We're quickly at Flodden Battlefield to learn about a devastating day for Scotland. Then, following the foothills of the Cheviots we're on small pretty roads with wide views and reiving stories. There's qypsy music at Kirk and Town Yetholm - the twin towns where the clan chiefs were buried after Flodden. We cross Roman 'Dere Street' before dropping into Jedburgh with its stunning medievil abbey. The way back to Hawick, home of Scottish knitwear, is by Denholm, birthplace of two extraordinary men who made an impact on the world.
Trail length is 40 miles, driving time is approximately 1 ¼ hr and the trail will take you a full day.
Please explore the trail map and plan your day by taking advantage of your Reivers Pass, free when you buy this trail.
For the best audio experience please download our free App to your Mobile/Tablet device enabling GPS activation and allowing you to relax, and just Drive and Discover.
Musical excerpts from "A Reivers Moon" By kind permission of Ian Landles and Alan Brydon
Drone footage by Above the Borders and Borders Aerial Photography
Sir James Augustus Henry Murray
1837 – 1915
James Murray was born in Denholm near Hawick, the son of a draper. From 1879 until his death in 1914, he was the principal editor of the first Oxford English Dictionary. He became a teacher at Hawick Grammar School aged 17 and three years later was headmaster. He and his wife moved to London 'to escape the Scottish winters' and he took a job in a bank whilst still pursuing his consuming interest in language and philology. He spoke six languages and had a good knowledge of twelve more. In April 1878 he was invited to Oxford to discuss the job of editing a new dictionary of the English language. It was expected to take ten years to complete and be some 7,000 pages long, in four volumes. In fact, when the final results were published in 1928, it ran to twelve volumes, with 414,825 words. All of his eleven children survived till maturity (unusual at that time) and helped him in the compilation of the OED. Murray is remembered in the 2019 film starring Mel Gibson, 'The Professor and the Madman'.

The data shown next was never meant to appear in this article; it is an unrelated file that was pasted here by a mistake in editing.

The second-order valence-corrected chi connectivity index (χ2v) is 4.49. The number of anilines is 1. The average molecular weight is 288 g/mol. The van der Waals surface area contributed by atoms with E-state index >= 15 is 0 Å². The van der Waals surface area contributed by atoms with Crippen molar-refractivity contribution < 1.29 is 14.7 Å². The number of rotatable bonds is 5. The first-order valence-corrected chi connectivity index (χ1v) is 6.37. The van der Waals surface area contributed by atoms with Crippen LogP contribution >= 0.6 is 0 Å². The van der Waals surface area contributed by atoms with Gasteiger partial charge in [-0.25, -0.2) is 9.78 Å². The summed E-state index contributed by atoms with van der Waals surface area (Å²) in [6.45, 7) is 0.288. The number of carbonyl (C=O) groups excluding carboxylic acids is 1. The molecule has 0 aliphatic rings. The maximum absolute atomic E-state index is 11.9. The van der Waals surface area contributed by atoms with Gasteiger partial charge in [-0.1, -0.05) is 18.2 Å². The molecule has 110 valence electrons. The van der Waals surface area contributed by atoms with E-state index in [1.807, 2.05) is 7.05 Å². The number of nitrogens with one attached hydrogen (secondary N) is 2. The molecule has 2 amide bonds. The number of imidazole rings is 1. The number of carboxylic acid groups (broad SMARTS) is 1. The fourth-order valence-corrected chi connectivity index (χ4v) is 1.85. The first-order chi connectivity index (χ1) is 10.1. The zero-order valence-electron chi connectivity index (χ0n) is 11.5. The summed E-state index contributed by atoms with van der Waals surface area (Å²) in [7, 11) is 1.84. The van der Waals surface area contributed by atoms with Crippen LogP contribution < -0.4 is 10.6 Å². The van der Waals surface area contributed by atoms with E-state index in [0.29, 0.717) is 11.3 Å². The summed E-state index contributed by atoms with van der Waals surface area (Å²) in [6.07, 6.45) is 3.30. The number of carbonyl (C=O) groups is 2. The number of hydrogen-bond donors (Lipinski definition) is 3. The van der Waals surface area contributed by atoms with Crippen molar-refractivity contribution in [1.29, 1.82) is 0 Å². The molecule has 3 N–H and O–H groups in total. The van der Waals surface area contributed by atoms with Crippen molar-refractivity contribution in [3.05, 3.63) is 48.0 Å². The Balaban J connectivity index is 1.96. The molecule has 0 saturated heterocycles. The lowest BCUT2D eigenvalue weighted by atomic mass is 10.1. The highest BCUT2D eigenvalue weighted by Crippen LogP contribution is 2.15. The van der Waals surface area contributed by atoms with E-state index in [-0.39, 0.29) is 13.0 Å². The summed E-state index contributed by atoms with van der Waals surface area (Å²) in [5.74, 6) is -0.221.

1460 – 1538
Was a Scottish abbess and spy. She was the abbess of Coldstream Abbey from 1505 to 1538. She belonged to a local landowning family who often provided abbesses to the abbey and was a personal friend to the Scottish queen, Margaret Tudor. As the abbey was near the border of England and Scotland, it was in the midst of the warfare between the nations in 1513. On hearing of the defeat at Flodden she instructed that the bodies of the dead be brought to her for burial in consecrated ground. This noble act is still commemorated each August by a ceremony in the town. She skillfully managed to balance the interests of the two nations to the benefit of the abbey and was reputed as the best agent England had in Scotland. In 1538, she was succeeded as abbess – and reputedly as agent – by her relative Janet Pringle.
Thomas Howard Earl of Surrey
1443 – 1524
The Earl was 70 years old when he led the victorious English army for King Henry VIII at the Battle of Flodden. A clever and experienced campaigner, he had fought under three previous English kings and spent three years in the Tower of London having been on the losing side at the Battle of Bosworth Field. Born into an aristocratic family he married Elizabeth Tilney on 30 April 1472, with whom he had 10 children. Elizabeth sadly died on 4 April 1497, and on 8 November 1497 he married her cousin, Agnes Tilney, and they had 7 children, seventeen children in total and was the grandfather of Anne Boleyn and Catherine Howard and the great grandfather of Queen Elizabeth I.
Sir Andrew Kerr of Cessford
b. 1485 – d 18 July 1526
Married Agnes Chrichton on 20 October 1487, they had two children Isabel & Walter. Ancestor of the Dukes of Roxburghe, he was the tough heidsman of the Kerrs and built his stronghold Cessford Castle. He led his men to join James IV at nearby Flodden in 1513 and survived. Continuing as a power in the land, he became ‘Warden of the Middle March’ in 1515. He was killed in 1526 while escorting King James V to London. His son, Sir Walter Kerr, murdered Walter Scott of Buccleuch in Edinburgh, but later became local advisor to Mary Queen of Scots.